A Capitol rioter has told a judge that he lost his six-figure job, his retirement, and his credit rating after taking part in the insurrection.
Richard Barnard appeared in court on Friday for his sentencing hearing after he pleaded guilty to a misdemeanor of parading, demonstrating or picketing in a Capitol building.
“There’s nothing the court can do to me that will come even close to what I’ve lost,” Barnard told the judge, according to Politician.
Barnard entered the Capitol on 6 January alongside fellow Texan and Marine Corps veteran Jeffrey Witcher, who pleaded guilty to a misdemeanor count of entering a restricted building.
Both pleas are common plea deals for many non-violent January 6 insurrection participants, according to the Courthouse News Service.
In a video from inside the Capitol obtained by the FBI, the Witcher appeared to falsely believe that he and Barnard were in the White House.
“I am in the White House! We crashed this. Ourhouse! We did it, family, we did it! We did it! We’re in the White House!” Witcher said.
Other Trump supporters also appeared to believe they had stormed the White House, where then-President Donald Trump was living at the time.
Floridian Kenneth Kelly texted others that “patriots stormed the White House!” and “inside the White House via breaking in windows,” when he was in fact in the Capitol building.
Witcher told FBI agents that he had been so “emotional and invested” that he had become confused as to where he was. He corrected himself in a second video, saying that “we’re in the rotunda. We’re in the roundabout. Ourhouse! Our house!”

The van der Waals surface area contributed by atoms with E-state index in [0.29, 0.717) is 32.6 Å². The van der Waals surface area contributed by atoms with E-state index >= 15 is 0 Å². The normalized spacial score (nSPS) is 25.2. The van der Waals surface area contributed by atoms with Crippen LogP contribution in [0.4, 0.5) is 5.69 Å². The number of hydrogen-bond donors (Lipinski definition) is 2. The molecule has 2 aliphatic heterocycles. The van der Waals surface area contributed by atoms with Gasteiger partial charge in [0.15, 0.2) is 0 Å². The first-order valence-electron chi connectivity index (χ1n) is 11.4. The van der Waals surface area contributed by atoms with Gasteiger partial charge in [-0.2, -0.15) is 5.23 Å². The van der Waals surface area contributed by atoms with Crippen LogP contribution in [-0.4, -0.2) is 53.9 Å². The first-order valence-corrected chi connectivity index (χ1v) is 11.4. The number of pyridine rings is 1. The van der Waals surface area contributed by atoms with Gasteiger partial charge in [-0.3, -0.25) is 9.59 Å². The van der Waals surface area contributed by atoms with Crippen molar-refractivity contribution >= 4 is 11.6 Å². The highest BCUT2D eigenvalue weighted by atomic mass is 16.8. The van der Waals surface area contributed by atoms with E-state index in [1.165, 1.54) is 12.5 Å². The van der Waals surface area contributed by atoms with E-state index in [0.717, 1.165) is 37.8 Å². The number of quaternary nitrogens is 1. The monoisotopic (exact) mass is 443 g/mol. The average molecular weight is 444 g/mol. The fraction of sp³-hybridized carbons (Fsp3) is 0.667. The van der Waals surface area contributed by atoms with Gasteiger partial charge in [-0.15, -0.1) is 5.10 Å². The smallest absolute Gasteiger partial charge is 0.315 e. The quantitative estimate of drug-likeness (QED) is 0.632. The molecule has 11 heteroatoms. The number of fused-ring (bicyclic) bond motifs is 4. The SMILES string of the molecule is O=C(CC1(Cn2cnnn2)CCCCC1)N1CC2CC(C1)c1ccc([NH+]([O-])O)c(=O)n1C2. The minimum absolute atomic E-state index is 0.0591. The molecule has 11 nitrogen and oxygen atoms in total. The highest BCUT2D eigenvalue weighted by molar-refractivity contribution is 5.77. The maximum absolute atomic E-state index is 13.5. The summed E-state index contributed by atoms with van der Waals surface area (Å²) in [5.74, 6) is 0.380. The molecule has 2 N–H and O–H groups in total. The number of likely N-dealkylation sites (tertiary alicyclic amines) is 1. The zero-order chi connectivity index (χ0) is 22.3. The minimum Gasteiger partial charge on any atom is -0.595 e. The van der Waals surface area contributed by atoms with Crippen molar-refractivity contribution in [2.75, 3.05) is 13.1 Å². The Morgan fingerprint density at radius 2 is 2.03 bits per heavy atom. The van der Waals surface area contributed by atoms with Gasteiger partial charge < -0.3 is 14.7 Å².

“Hey man, don’t forget your constitutional duties,” he yelled at an officer. “Don’t forget your oath, brother. Don’t forget your oath! Do not forget your oath! You are us! You are us! You are us!”
Witcher can also be heard reprimanding someone who threw a fire extinguisher at officers.
“Don’t do that! Nerd! No! These are not our enemies. No, don’t do it,” he said.
Witcher told agents that he took part in the insurrection because he believed that free speech was being stifled and that most of the US is “tone-deaf to discussion”. He added that he hoped that 6 January would be a peaceful protest that could provide avenues for debate.
Barnard also agreed to speak to the FBI after the riot. He told agents that it had felt good to be at the Congressional building, but that the experience deteriorated once he stepped inside the building.
Both Barnard and Witcher allowed the FBI to gather evidence from their phones, including items the defendants had removed.
“I’m a man of accountability, and I need to be accountable,” Witcher told District Judge Rudolph Contreras at a hearing in October. “I did enter the Capitol.”
Barnard was sentenced on Friday to 12 months probation, 30 days of home confinement, 60 hours of community service, and $500 restitution, according to the Department of Justice. Witcher was sentenced on the same day to 12 months of probation, 60 hours of community service, and $500 restitution.